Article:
Kia has built a great looking minivan in the ★★ 2015 Kia Sedona SX Limited, but when it comes minivans, beauty is more than skin deep. Performance counts, not looks.
That's right: Minivans are performance vehicles. "Car guys" may obsess over 0-60 mph times and torque curves, but you haven't seen a painstaking product evaluation until you've seen a mother dissect a new minivan's features and operation.
No vehicle owner has higher performance expectations than a minivan mom.
Automakers underestimate that at their peril.
A pretty design is nice, but seats that slide, flip and fold to accommodate kids and gear are the key to a happily-ever-after-ending for minivan and mom.
The new 2015 Sedona adopts Kia's dashing design theme and signature "tiger nose" grille for a very handsome exterior. Prices start at $26,100 for a base model. All Sedonas come with front-wheel drive, a 276-hp 3.3L V6 and six-speed automatic transmission. There's a ladder of models priced all the way up to the SX Limited, which loads on features and starts at $39,700.
I tested a Sedona SX Limited with adaptive cruise control; Infinity audio; two big power sunroofs; leather upholstery; blind spot, cross traffic, front collision and lane departure alerts; front and rear parking assist and more. It stickered at $42,400.
Shockingly for such a costly minivan, my Sedona did not have a rear-seat entertainment system for videos and computer games. Such a system is only available as a dealer-installed option. That suggests its sophistication and performance and won't equal other minivans' factory-installed video, DVD and game-playing systems.
Sedona prices are comparable to top models of the Chrysler Town & Country, Dodge Grand Caravan, Honda Odyssey, Nissan Quest and Toyota Sienna, but some of the Kia's features suggest nobody in Kia product development really understands how American families use minivans.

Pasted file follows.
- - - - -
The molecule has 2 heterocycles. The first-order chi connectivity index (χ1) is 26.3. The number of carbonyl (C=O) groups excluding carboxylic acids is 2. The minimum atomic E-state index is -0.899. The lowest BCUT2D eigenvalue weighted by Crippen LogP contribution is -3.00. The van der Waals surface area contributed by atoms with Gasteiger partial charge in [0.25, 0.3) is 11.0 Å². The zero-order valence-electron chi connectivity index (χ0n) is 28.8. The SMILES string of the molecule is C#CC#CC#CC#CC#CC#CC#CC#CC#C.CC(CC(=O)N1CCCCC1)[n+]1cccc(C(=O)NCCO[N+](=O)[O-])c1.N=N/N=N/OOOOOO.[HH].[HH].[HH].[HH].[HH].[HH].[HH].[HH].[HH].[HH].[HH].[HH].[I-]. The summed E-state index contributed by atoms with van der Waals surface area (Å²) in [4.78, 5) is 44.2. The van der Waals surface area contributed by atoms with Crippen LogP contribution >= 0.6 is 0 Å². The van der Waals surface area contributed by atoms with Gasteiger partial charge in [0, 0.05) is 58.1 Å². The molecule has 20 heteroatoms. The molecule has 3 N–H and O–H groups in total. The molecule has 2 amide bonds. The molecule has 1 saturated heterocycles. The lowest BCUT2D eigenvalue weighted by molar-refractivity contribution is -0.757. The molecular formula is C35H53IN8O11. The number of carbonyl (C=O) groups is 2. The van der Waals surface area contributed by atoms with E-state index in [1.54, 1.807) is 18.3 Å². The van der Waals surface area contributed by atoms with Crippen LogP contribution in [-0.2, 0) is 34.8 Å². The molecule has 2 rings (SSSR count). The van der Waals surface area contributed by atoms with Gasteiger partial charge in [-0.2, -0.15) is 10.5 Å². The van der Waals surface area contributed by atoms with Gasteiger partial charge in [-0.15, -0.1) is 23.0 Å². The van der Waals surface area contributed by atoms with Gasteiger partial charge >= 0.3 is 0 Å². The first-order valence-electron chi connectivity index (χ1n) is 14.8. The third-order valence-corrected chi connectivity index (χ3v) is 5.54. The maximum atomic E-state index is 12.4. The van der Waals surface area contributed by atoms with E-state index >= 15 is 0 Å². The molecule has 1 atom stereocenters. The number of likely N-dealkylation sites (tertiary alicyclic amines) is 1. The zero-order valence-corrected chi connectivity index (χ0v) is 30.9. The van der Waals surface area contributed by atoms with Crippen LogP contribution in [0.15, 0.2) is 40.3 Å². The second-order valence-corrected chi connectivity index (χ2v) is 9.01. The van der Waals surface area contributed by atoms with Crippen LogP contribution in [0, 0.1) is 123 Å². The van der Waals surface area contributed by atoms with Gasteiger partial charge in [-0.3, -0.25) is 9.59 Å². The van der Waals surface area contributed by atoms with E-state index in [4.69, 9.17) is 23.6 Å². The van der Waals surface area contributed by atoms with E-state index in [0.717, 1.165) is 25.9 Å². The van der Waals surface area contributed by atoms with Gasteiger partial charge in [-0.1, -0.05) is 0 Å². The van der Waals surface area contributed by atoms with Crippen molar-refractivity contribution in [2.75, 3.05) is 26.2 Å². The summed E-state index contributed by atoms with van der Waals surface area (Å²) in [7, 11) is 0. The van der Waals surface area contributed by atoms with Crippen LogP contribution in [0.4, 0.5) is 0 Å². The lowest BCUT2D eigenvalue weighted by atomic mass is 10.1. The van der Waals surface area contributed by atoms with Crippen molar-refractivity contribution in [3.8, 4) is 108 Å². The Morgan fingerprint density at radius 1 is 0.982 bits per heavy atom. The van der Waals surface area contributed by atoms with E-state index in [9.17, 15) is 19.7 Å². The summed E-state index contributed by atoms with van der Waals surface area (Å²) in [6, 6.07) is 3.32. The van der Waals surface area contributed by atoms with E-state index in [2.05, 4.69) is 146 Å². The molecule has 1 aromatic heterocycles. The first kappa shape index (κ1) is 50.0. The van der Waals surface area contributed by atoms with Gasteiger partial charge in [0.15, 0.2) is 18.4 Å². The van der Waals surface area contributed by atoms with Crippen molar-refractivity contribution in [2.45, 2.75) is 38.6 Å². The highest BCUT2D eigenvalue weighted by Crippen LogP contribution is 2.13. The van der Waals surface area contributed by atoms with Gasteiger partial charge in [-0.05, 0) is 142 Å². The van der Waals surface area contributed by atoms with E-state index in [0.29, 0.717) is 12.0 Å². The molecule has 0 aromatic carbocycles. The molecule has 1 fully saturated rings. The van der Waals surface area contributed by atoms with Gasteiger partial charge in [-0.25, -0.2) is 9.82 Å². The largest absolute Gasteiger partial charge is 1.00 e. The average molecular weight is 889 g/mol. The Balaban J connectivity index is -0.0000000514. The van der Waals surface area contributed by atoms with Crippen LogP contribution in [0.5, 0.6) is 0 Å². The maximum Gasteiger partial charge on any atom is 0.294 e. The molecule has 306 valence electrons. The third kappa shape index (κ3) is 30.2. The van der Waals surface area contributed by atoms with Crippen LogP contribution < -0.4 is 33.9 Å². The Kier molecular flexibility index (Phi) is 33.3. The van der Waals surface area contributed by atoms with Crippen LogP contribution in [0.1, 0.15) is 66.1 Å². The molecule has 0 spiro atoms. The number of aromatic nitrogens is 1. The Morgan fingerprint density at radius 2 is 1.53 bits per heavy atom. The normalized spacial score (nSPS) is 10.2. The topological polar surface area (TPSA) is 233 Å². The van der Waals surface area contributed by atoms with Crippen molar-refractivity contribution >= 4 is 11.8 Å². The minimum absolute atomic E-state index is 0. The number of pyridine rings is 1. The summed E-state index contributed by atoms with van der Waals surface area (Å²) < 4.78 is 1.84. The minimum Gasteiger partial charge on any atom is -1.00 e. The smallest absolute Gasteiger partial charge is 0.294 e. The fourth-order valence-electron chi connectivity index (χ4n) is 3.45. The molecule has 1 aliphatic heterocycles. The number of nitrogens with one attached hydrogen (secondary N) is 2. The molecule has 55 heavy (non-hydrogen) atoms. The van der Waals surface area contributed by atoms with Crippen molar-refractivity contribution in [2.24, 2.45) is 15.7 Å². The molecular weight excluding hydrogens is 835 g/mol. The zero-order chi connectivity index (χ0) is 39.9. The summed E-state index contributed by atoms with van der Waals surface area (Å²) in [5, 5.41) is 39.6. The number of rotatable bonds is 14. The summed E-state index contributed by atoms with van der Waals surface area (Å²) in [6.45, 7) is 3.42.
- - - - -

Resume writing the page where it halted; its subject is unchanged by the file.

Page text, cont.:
In addition to the lack of rear-seat entertainment, the seats are extremely difficult to adjust and reconfigure. Many parents, and nearly all small children will be unable to fold the third-row seats into the floor for extra storage. Moving the second row seats fore and aft is also hard. That's in part because the seats' poorly fitted footrests scrape the floor when you try to adjust the seats.
Bottom line, common tasks that should be easy to accomplish one-handed, carrying an infant or shopping bag in the other are much harder to do in the Sedona than in any other minivan.
The fit and finish of the second row seats' arm rests were poor. One felt like it might fall off at any minute, and none were level when extended.
The Sedona SX Limited offers some features not common on minivans. Its radar-based adaptive cruise control is smooth and seamless, as good as any I've tested. The front collision and lane departure alerts are effective and unobtrusive.
The Sedona SX Limited also has two big power sunroofs, both of which can be opened to let sunlight and fresh air pour in. They're very appealing, but I suspect most parents would trade them for a video player of Xbox 50 miles into a trip with a vanload of tweens.
The Sedona SX Limited has so many features, in fact, that its fuel economy is worse than the rest of the Sedona family, and worse than all the minivans it competes with.
The EPA rated the SX Limited at 17 mpg in the city, 22 on the highway and 19 combined.
Kia would be well advised to form a focus group of minivan driving mothers and listen to them before it tries to build its next minivan.
Behind the Wheel
Kia Sedona SX Limited
Front-wheel-drive seven-passenger minivan
Price as tested: $44,400 (excluding destination charge)
Rating: ★★ (Out of four stars)
Reasons to buy: Looks, interior room, features
Shortcomings: Fuel economy; difficult to move and fold seats; no factory installed video player
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